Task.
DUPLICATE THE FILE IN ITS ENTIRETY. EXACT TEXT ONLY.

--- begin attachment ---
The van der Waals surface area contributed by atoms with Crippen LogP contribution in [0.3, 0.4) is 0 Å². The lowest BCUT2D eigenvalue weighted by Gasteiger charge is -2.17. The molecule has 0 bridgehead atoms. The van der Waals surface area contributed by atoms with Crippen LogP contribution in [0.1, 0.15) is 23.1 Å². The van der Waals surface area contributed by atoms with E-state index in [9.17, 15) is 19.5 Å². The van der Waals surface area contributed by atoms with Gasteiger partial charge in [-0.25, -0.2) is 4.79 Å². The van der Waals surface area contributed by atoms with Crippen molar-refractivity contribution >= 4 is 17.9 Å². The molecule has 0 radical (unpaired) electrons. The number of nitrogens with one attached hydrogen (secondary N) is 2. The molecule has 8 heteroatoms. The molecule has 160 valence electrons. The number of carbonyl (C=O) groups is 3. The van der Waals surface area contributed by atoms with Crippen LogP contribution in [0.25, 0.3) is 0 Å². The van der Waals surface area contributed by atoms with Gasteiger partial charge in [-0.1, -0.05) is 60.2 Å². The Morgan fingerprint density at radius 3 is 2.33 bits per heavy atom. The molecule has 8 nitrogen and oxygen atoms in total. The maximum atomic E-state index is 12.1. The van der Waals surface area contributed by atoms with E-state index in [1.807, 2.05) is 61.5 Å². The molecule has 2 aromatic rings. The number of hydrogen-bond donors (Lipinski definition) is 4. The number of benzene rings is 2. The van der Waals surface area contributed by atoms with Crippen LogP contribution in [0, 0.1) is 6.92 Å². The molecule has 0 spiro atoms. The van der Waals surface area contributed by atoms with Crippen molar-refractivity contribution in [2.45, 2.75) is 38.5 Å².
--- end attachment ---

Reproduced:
The van der Waals surface area contributed by atoms with Crippen LogP contribution in [0.3, 0.4) is 0 Å². The lowest BCUT2D eigenvalue weighted by Gasteiger charge is -2.17. The molecule has 0 bridgehead atoms. The van der Waals surface area contributed by atoms with Crippen LogP contribution in [0.1, 0.15) is 23.1 Å². The van der Waals surface area contributed by atoms with E-state index in [9.17, 15) is 19.5 Å². The van der Waals surface area contributed by atoms with Gasteiger partial charge in [-0.25, -0.2) is 4.79 Å². The van der Waals surface area contributed by atoms with Crippen molar-refractivity contribution >= 4 is 17.9 Å². The molecule has 0 radical (unpaired) electrons. The number of nitrogens with one attached hydrogen (secondary N) is 2. The molecule has 8 heteroatoms. The molecule has 160 valence electrons. The number of carbonyl (C=O) groups is 3. The van der Waals surface area contributed by atoms with Crippen LogP contribution in [0.25, 0.3) is 0 Å². The van der Waals surface area contributed by atoms with Gasteiger partial charge in [-0.1, -0.05) is 60.2 Å². The Morgan fingerprint density at radius 3 is 2.33 bits per heavy atom. The molecule has 8 nitrogen and oxygen atoms in total. The maximum atomic E-state index is 12.1. The van der Waals surface area contributed by atoms with E-state index in [1.807, 2.05) is 61.5 Å². The molecule has 2 aromatic rings. The number of hydrogen-bond donors (Lipinski definition) is 4. The number of benzene rings is 2. The van der Waals surface area contributed by atoms with Crippen LogP contribution in [0, 0.1) is 6.92 Å². The molecule has 0 spiro atoms. The van der Waals surface area contributed by atoms with Crippen molar-refractivity contribution in [2.45, 2.75) is 38.5 Å².